June 20, 2023

International Code Council (ICC) primer on offsite construction

In August of 2022, the International Code Council (ICC) released a “Primer on Off-Site Construction, Codes, Standards, and Compliance,” a document that detailed the various codes and standards for a variety of modular construction types. No matter what you call it (modular, prefabricated buildings, offsite construction, tiny homes, tiny houses, ADUs), these guidelines help construction companies understand how to meet general regulations. 

We’ve created a useful summary, which outlines the most important points for all professionals in the modular space. 

Panelized systems 

The first topic that the ICC tackles is panelized systems. These panels come in many different forms, which dictate how they are inspected. Open construction is usually easier to inspect at the job site, and if the design is relatively uniform it can often be evaluated by a service to verify code requirements. This approach, which is also useful for closed construction, can speed up the process. 

Closed construction not addressed during the evaluation could be subject to state programs, which vary by region. 

 Main points: 

  • Panels that have open construction are easily inspected at the job site. 
  • They could be evaluated by a private service, which would make the inspection process more efficient. 
  • The evaluation process could also be used for closed construction panels like structural insulated panels, which are commonly called “SIPs.” 
  • A state industrialized-building program could be used, but requirements vary from state to state. 

Manufactured homes

The ICC points out that manufactured homes have been an affordable housing option for many years, noting that (according to the Manufactured Housing Institute), roughly 22 million people live in these homes and 9% of new single-family starts in 2020 were manufactured houses. 

Regulation for these properties is tricky. They are regulated by the Department of Housing and Urban Development (HUD) and must meet specific requirements for minimum width and length. There are also standards for the design and construction of these homes, as well as the installation, which is usually overseen by local authorities.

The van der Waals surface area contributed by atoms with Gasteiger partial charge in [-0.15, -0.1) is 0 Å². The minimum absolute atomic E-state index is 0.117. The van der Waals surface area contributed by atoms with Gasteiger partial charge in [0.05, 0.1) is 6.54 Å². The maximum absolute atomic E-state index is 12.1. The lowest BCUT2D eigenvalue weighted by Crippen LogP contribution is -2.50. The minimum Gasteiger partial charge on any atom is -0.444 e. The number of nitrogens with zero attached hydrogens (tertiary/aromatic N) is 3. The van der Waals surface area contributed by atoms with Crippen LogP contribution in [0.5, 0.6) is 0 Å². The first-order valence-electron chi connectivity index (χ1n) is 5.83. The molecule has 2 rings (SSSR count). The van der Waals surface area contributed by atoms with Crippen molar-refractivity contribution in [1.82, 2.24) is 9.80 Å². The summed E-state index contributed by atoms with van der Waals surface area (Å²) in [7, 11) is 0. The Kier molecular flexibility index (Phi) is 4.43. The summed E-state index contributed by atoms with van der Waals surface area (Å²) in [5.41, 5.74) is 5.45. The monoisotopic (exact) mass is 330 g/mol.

However, HUD requirements supersede state and local codes. So if HUD says it must be 40 feet in length, a local government can’t say it must be 38 feet. They could, however, say it must be 42 feet, as this would not negate HUD’s rules. 

Manufactured housing goes through an inspection process just like all residential housing. HUD uses Primary Inspection Agencies (PIAs) to complete these tasks. Unless delegated to a state program, HUD maintains regulation of these homes. 

Main points: 

  • Manufactured housing is regulated by HUD.
  • HUD says they must be 8 feet wide and 40 feet long.
  • HUD uses Primary Inspection Agencies (PIAs) for inspections.
  • They may delegate inspection to state agencies.
  • A manufacturer may opt out of the HUD requirements if they follow requirements equivalent to those contained in a nationally recognized model building code. 

Tiny homes

Tiny houses are affordable and convenient, and provide a solution to many of the challenges faced by new homeowners. As housing issues continue to strain cities across the U.S., zoning laws are being opened for these unique structures. These new laws are allowing tiny houses, also known as Accessory Dwelling Units (ADUs), to become more common.

However, there is a lot of confusion and many different types. For example, some are on wheels while others are fixed to a permanent foundation. There is also a wide variety of codes and standards being used in various states and municipalities. 

ICC helps to alleviate the confusion by providing coding and regulation information on these structures. They have created the International Residential Code to address this situation.  

Modular professionals working in the tiny house sector should remember that for ADUs to remain a viable option for customers, the units must maintain health, safety, and efficiency standards. 

Main points: 

  • Tiny houses are also known as accessory dwelling units (ADUs).
  • They are seen as part of the solution to housing shortages. 
  • The adoption of safety and health standards is important for maintaining these units as viable housing options.

Modules and pods 

Outside of manufactured homes, the other type of permanent construction is modules and pods. These pods are often used to efficiently create sections of a home like a kitchen or bathroom. They come to the job ready to be installed, creating a high level of efficiency, but they are often closed in, so components like pipes and wiring are not visible. Inspection, therefore, must be done at the factory. 

Because offsite construction is gaining traction, 35 states have established programs to address these pods.